This chapter focuses on the "Nigerian factor," a common phrase used to designate Nigeria's "it-factor," or special qualities, which make the country especially difficult to navigate but also speak to the uniqueness that makes Nigeria stand out. Insiders position the Nigerian pageant industry within the context of the country's status as an emerging nation, where beauty contests showcase Nigeria's precarious status in the political economy and its complicated, contentious politics. The chapter examines the concept of emerging nation through three logics: crisis politics, which highlights Nigeria's incessant problems; redemptive politics, which seeks to recover the country's poor reputation; and mirage politics, which acknowledges that things are not always as they appear. These contested forms of representation situate the Nigerian beauty pageant industry as constitutive of complex meanings around gender, power, and belonging.
This chapter provides an overview of the history of the beauty pageant industry in Nigeria. Focusing primarily on the rise, the fall, and the subsequent return of the first national beauty pageant, Miss Nigeria, which was first held in 1957, this chapter provides context to understand how beauty pageants became embodied symbolic representations of the nation. It details the origin and development of the Nigerian beauty pageant industry through the shift over the last six decades, from a country reveling in its postcolonial independence to an emerging nation self-consciously positioned within the international political economy. The chapter examines nostalgic-nationalism, a longing for the past as a means of securing a hopeful future; cultural-nationalism, which involves valuing Nigerian customs and unifying Nigeria's diverse population in the face of rapid globalization; and cosmopolitan-nationalism, a strategy focused on positioning Nigeria at the forefront of international trends.
This chapter focuses on how Nigerian beauty queens strive to embody specific ideals about class and sexual respectability, thereby positioning themselves in contrast to representations of other women. Contestants employ a type of aesthetic labor to pursue broader nationalist agendas. Through their bodies, and specifically their voices, walks, and smiles, they present themselves as public figures—representatives of "ordinary people"—whose celebrity gives them access to elites they can lobby to promote their concerns in the national arena through a narrative of beauty diplomacy. By using well-honed aesthetic capital to present themselves as having the "the total package," contestants seek to bypass traditional venues of upward mobility, instead using the pageant world as a means of getting ahead, but face a set of structural and symbolic realities that constrain their aspirations.
This chapter focuses on how intranational dynamics such as religion and ethnicity shape differing sets of skills, debates over appearance, and audience participation to embody distinct versions of gendered nationhood. The Queen Nigeria Pageant took a tactile approach. The object of adopting this approach was to focus on tangible cultural familiarity and stress unifying the nation by employing a mantra of "unity in diversity" that actively sought to recognize specific cultural elements of each state through a federation model of the nation. The Most Beautiful Girl in Nigeria Pageant used a tactical approach, which was focused on cultural discovery and emphasized globalizing the nation by focusing on securing its place as a "global leader" of internationally renowned pageants to express Nigeria's competitiveness on a world stage.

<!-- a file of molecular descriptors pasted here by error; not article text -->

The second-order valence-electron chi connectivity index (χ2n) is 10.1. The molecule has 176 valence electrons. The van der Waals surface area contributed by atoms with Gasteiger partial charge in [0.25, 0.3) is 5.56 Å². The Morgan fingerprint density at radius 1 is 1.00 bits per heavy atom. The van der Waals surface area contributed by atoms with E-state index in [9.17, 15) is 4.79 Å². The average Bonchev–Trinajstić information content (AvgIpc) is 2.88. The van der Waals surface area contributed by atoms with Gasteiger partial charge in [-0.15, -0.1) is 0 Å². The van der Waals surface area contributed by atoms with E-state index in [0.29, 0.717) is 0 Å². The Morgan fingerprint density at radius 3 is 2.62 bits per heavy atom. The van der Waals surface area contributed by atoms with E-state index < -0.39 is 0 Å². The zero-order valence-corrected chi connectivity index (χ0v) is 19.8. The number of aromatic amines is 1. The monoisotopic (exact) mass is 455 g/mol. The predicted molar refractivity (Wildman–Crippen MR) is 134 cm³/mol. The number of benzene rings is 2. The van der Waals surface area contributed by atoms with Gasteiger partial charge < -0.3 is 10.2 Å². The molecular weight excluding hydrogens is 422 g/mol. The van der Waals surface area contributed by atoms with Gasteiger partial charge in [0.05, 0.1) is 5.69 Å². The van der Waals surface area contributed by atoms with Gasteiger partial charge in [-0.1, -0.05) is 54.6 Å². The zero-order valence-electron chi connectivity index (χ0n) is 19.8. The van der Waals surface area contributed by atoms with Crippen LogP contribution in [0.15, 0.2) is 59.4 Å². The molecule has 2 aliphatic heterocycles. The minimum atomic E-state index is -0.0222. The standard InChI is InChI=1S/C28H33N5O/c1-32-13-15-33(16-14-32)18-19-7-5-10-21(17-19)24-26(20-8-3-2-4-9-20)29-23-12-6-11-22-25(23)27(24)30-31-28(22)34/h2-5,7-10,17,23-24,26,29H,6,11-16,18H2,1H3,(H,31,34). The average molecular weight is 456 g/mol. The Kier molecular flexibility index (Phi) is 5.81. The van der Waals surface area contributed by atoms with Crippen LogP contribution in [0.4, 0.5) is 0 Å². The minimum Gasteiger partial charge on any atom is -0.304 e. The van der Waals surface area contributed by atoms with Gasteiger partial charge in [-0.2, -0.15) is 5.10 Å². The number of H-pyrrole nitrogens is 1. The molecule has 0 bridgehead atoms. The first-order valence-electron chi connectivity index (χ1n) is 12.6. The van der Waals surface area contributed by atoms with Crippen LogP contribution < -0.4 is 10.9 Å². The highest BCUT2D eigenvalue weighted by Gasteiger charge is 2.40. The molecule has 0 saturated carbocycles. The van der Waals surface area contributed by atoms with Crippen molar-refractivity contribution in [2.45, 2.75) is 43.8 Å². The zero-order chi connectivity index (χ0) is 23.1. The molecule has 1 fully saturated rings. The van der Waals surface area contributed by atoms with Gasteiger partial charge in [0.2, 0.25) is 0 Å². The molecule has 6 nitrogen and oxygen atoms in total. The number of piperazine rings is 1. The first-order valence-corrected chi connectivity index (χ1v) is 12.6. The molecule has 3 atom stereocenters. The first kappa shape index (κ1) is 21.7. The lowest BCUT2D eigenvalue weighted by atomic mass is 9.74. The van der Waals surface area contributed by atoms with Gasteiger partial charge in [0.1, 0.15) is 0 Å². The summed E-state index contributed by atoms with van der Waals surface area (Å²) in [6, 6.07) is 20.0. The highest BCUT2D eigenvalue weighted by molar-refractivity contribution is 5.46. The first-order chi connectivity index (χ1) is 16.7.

This chapter examines how various stakeholders—namely, groomers, owners, personal sponsors, and corporate sponsors—benefit financially and symbolically from Nigerian beauty competitions. In Nigeria, owners of beauty pageants, most of whom are middle-aged male entrepreneurs, use these events to establish political access to key government officials and to attract investment in their organizations from a wide variety of corporations, from local businesses to multinationals. They do so in a context in which perceptions about Nigeria's questionable business ethics seep into the underbelly of Nigerian pageants. To counteract these perspectives, stakeholders recast their endeavors as engaging in "respectable entrepreneurship" that allows women to get ahead and gain a greater foothold in Nigeria's political economy, while also boosting the nations' business culture through economic reform efforts.
Government officials, journalists, and pageant affiliates celebrated Nigeria's crowning moment as the first Black African to win the Miss World Pageant, one of the largest international beauty competitions, as a monumental achievement that signaled the country's promising future. The next year, buoyed by excitement over this victory, organizers placed a bid to host the Miss World Pageant in Nigeria. However, the pageant was ultimately moved to London due to a series of protests, which ballooned into a public relations nightmare. This chapter analyzes how debates about globalization and Nigeria's national trajectory played out through discourses surrounding the protection of women's bodies. The aspirations of Nigerian pageant organizers to present a modern, rising Nigeria were ultimately crushed. Opponents within the country perceived the contest as an artifact of Western influence rather than a triumphant entry onto the global stage.
The concluding chapter reinforces the argument that aesthetic economies and civic institutions such as Nigeria's beauty pageant industry are not just sites of entertainment but also provide multiple ways of envisioning the nation. I discuss some of the changes to the Nigerian pageant industry and describe how the concept of gendered diplomacy can be extended to arenas outside beauty pageants.